Everything you need to know about France’s youngest ever president and the challenges he faces

As he stood in front of the Louvre after his historic victory, he said: “France has won. Everyone said it was impossible. But they do not know France.”

Here’s everything you need to know about his success, and what lies ahead.

Macron doesn’t come from a major political party.

French President-elect Emmanuel Macron gestures during a victory celebration outside the Louvre museum in Paris, France, Sunday, May 7, 2017.

(Thibault Camus/AP)

Macron’s presidency is unprecedented – belonging to neither of France’s two traditional parties, the Republicans or Socialists, Macron set up his own movement En Marche! just one year ago.

He claims to be neither from the left nor right, but from the centre.

He has never been elected to public office before.


Macron was an investment banker for Rothschild & Cie before being made France’s economy minister in 2014.

He stepped down from the Socialist government in 2016 to set up En Marche!

The move was widely derided as a hopeless cause. He was an unknown, and came from a finance background – he had no chance in France.

But then he won 2/3 of the vote.

French presidential election, projected result.

(PA Graphics/PA)

Polls closed at 8pm local time – just seconds later Macron’s image was beamed onto French televisions with the projected vote share of 65% to Macron, 35% to contender Marine Le Pen.

As of this morning, 99% of votes have been counted, with the French Interior Ministry having Macron on 66% and Le Pen on 34% – an ode to French polling if nothing else.

He was the most pro-Europe candidate.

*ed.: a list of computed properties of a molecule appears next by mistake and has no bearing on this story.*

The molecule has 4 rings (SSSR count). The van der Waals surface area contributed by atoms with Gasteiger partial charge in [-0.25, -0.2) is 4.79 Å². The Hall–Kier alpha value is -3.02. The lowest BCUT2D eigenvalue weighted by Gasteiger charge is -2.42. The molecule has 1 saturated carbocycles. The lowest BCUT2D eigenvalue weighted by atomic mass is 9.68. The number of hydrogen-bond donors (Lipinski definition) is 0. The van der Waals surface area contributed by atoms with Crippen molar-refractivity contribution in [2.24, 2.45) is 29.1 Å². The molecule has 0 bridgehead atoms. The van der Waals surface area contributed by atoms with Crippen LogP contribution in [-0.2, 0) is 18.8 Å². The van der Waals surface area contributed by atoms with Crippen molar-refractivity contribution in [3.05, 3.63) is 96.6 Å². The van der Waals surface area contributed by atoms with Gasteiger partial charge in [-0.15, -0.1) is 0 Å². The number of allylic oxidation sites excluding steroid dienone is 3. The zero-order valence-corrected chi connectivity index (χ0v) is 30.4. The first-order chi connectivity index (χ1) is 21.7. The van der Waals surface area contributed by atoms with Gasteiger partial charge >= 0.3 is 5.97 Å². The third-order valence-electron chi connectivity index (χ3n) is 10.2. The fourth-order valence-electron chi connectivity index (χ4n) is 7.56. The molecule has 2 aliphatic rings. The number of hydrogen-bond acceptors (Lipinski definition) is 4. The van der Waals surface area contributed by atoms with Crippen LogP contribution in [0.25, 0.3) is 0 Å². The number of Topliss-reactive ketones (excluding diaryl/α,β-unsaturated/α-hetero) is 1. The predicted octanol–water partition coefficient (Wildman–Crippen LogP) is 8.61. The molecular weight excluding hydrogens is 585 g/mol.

Supporters of French independent centrist presidential candidate Emmanuel Macron gather outside his campaign headquarters in Paris, France, Sunday, May 7, 2017.

(Emilio Morenatti/AP)

Le Pen stood on an anti-EU platform, calling for a Frexit referendum and a return to the franc.

Macron was the only candidate to take that head on, and campaign directly on more EU integration, making a positive case for Europe.

After his victory, Macron’s supporters gathered at the Louvre, where he strode onto the stage to the European anthem Ode To Joy.

He also has a raft of economic reforms planned.

French presidential election candidate Emmanuel Macron, head of the political movement En Marche !, or Onwards ! casts his ballot at a polling station while his wife Brigitte Macron looks on, during the the second round of 2017 French presidential election, in Le Touquet, northern France, Sunday, May 7, 2017.

(Philippe Wojazer/AP)

Many left-wing supporters felt they could not support Macron because of his pro-business attitudes and policies.

Macron wants to be flexible about the sacred French 35-hour working week, he wants to cut corporation tax and he wants to cut the public sector and its spending.

But he needs to perform well in legislative elections to enact his policies.

Elections for the French National Assembly will take place in June.

As En Marche! is a new movement, Macron has zero representatives – he is hoping to do an about turn and get a legislative majority next month to ensure he can enact his policies.


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